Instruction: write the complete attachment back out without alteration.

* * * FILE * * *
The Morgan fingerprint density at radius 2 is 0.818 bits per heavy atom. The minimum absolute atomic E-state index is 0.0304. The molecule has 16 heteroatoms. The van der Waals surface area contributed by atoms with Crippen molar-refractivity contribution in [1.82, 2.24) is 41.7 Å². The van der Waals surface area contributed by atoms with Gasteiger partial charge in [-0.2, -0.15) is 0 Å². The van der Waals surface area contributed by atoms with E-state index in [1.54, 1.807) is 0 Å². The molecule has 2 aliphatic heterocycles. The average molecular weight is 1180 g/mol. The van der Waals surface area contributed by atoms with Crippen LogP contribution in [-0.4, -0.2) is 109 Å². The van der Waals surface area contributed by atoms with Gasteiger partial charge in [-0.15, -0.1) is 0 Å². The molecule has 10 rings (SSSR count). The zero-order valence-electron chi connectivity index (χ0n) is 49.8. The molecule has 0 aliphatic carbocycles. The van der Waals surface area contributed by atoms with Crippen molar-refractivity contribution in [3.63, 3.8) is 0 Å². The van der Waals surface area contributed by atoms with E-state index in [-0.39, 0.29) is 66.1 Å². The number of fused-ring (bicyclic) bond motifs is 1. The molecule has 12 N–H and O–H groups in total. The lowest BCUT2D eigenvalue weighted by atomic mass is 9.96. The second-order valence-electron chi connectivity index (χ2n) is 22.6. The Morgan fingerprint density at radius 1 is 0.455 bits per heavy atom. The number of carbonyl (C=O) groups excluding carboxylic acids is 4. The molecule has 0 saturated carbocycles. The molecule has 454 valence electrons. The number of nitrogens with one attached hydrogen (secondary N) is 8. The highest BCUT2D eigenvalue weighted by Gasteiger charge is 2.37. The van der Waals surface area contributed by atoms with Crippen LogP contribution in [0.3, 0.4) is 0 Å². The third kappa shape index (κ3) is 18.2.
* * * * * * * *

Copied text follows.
The Morgan fingerprint density at radius 2 is 0.818 bits per heavy atom. The minimum absolute atomic E-state index is 0.0304. The molecule has 16 heteroatoms. The van der Waals surface area contributed by atoms with Crippen molar-refractivity contribution in [1.82, 2.24) is 41.7 Å². The van der Waals surface area contributed by atoms with Gasteiger partial charge in [-0.2, -0.15) is 0 Å². The van der Waals surface area contributed by atoms with E-state index in [1.54, 1.807) is 0 Å². The molecule has 2 aliphatic heterocycles. The average molecular weight is 1180 g/mol. The van der Waals surface area contributed by atoms with Crippen LogP contribution in [-0.4, -0.2) is 109 Å². The van der Waals surface area contributed by atoms with Gasteiger partial charge in [-0.15, -0.1) is 0 Å². The molecule has 10 rings (SSSR count). The zero-order valence-electron chi connectivity index (χ0n) is 49.8. The molecule has 0 aliphatic carbocycles. The van der Waals surface area contributed by atoms with Crippen molar-refractivity contribution in [3.63, 3.8) is 0 Å². The van der Waals surface area contributed by atoms with E-state index in [-0.39, 0.29) is 66.1 Å². The number of fused-ring (bicyclic) bond motifs is 1. The molecule has 12 N–H and O–H groups in total. The lowest BCUT2D eigenvalue weighted by atomic mass is 9.96. The second-order valence-electron chi connectivity index (χ2n) is 22.6. The Morgan fingerprint density at radius 1 is 0.455 bits per heavy atom. The number of carbonyl (C=O) groups excluding carboxylic acids is 4. The molecule has 0 saturated carbocycles. The molecule has 454 valence electrons. The number of nitrogens with one attached hydrogen (secondary N) is 8. The highest BCUT2D eigenvalue weighted by Gasteiger charge is 2.37. The van der Waals surface area contributed by atoms with Crippen LogP contribution in [0.3, 0.4) is 0 Å². The third kappa shape index (κ3) is 18.2.